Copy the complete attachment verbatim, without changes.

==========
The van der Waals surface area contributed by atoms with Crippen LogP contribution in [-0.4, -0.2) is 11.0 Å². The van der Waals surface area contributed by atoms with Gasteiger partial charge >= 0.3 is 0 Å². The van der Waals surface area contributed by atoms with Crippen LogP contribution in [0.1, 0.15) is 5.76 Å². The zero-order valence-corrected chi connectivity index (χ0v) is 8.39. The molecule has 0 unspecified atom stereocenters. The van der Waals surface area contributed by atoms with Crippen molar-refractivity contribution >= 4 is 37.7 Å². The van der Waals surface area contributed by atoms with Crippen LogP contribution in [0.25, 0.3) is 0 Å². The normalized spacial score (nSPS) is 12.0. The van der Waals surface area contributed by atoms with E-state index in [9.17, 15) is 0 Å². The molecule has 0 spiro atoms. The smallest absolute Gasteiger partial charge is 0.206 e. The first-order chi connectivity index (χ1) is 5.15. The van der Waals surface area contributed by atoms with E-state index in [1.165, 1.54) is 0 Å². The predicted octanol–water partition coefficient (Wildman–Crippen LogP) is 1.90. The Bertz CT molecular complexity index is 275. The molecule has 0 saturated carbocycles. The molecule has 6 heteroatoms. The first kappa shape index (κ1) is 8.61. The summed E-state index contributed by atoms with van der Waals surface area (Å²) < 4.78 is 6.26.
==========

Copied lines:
The van der Waals surface area contributed by atoms with Crippen LogP contribution in [-0.4, -0.2) is 11.0 Å². The van der Waals surface area contributed by atoms with Gasteiger partial charge >= 0.3 is 0 Å². The van der Waals surface area contributed by atoms with Crippen LogP contribution in [0.1, 0.15) is 5.76 Å². The zero-order valence-corrected chi connectivity index (χ0v) is 8.39. The molecule has 0 unspecified atom stereocenters. The van der Waals surface area contributed by atoms with Crippen molar-refractivity contribution >= 4 is 37.7 Å². The van der Waals surface area contributed by atoms with Crippen LogP contribution in [0.25, 0.3) is 0 Å². The normalized spacial score (nSPS) is 12.0. The van der Waals surface area contributed by atoms with E-state index in [9.17, 15) is 0 Å². The molecule has 0 spiro atoms. The smallest absolute Gasteiger partial charge is 0.206 e. The first-order chi connectivity index (χ1) is 5.15. The van der Waals surface area contributed by atoms with E-state index in [1.165, 1.54) is 0 Å². The predicted octanol–water partition coefficient (Wildman–Crippen LogP) is 1.90. The Bertz CT molecular complexity index is 275. The molecule has 0 saturated carbocycles. The molecule has 6 heteroatoms. The first kappa shape index (κ1) is 8.61. The summed E-state index contributed by atoms with van der Waals surface area (Å²) < 4.78 is 6.26.